Corybas 'Helmet Orchids'
(The genus name has no relevance)
This species has an international spread from the Himalayas, China,
Malaysia, New Guinea, Polynesia, Pacific Islands, New Zealand and Australia.
It is at it's best in New Zealand where the elongated petals and sepals
make them unbelievable attractive. By comparison, the Australian species
can only be referred to as the 'poor relations'.
Western Australia has just four species, Corybas abditus, Corybas despectans,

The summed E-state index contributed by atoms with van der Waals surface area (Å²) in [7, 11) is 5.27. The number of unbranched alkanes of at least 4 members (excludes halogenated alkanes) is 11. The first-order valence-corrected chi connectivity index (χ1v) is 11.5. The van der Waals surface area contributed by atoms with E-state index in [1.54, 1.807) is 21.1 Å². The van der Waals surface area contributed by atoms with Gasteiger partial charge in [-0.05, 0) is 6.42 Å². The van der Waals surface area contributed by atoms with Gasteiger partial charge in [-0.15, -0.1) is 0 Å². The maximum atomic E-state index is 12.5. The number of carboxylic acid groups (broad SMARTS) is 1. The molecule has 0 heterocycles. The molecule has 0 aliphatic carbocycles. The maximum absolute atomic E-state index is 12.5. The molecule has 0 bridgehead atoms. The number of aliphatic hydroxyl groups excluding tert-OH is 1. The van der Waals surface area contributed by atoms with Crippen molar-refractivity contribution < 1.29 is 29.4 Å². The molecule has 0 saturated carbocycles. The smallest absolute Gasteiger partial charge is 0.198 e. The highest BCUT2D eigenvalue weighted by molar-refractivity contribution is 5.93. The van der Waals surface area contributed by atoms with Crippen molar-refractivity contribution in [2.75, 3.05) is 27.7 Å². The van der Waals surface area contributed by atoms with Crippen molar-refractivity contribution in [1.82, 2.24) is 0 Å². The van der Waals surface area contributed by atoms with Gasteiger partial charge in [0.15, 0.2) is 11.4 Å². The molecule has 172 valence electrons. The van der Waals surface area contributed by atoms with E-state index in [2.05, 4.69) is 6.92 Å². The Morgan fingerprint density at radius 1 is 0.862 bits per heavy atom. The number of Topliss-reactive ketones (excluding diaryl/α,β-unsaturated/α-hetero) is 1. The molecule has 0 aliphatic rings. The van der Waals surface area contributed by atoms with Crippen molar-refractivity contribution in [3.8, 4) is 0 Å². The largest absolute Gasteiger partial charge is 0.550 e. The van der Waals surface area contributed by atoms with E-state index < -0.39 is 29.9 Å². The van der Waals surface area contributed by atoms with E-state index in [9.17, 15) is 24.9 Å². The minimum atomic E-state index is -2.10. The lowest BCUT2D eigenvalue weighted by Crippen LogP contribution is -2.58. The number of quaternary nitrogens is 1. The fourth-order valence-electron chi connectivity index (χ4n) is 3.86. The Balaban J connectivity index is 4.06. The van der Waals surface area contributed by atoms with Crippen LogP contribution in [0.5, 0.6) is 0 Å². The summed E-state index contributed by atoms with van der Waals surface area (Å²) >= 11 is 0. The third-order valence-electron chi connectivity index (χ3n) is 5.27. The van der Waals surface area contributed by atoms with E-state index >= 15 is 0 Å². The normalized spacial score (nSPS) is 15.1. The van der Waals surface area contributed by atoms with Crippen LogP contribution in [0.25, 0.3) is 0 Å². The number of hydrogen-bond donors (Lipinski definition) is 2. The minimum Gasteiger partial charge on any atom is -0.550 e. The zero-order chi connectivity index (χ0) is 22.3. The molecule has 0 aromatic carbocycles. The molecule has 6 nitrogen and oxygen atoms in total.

Corybas limpidus and Corybas recurvus.
All grow close to the coast, some within a few metres of the sea, where
they flower on stabilised dunes under thick vegetation. Most grow in the
heavy rainfall areas of the Southwest, and although small, are easily
found because of their habit of producing dense colonies of prostrate,
heart shaped leaves. Just below the surface, tubers are joined by underground
roots. Only mature plants bear flowers (about 10%).
An interesting observation that in mature plants, when fertilised, ovaries
extend upwards by a stalk 15 centimetres tall to aid seed dispersal by
The production of underground tubers is also a positive reproduction strategy.
Ron Heberle. April 2003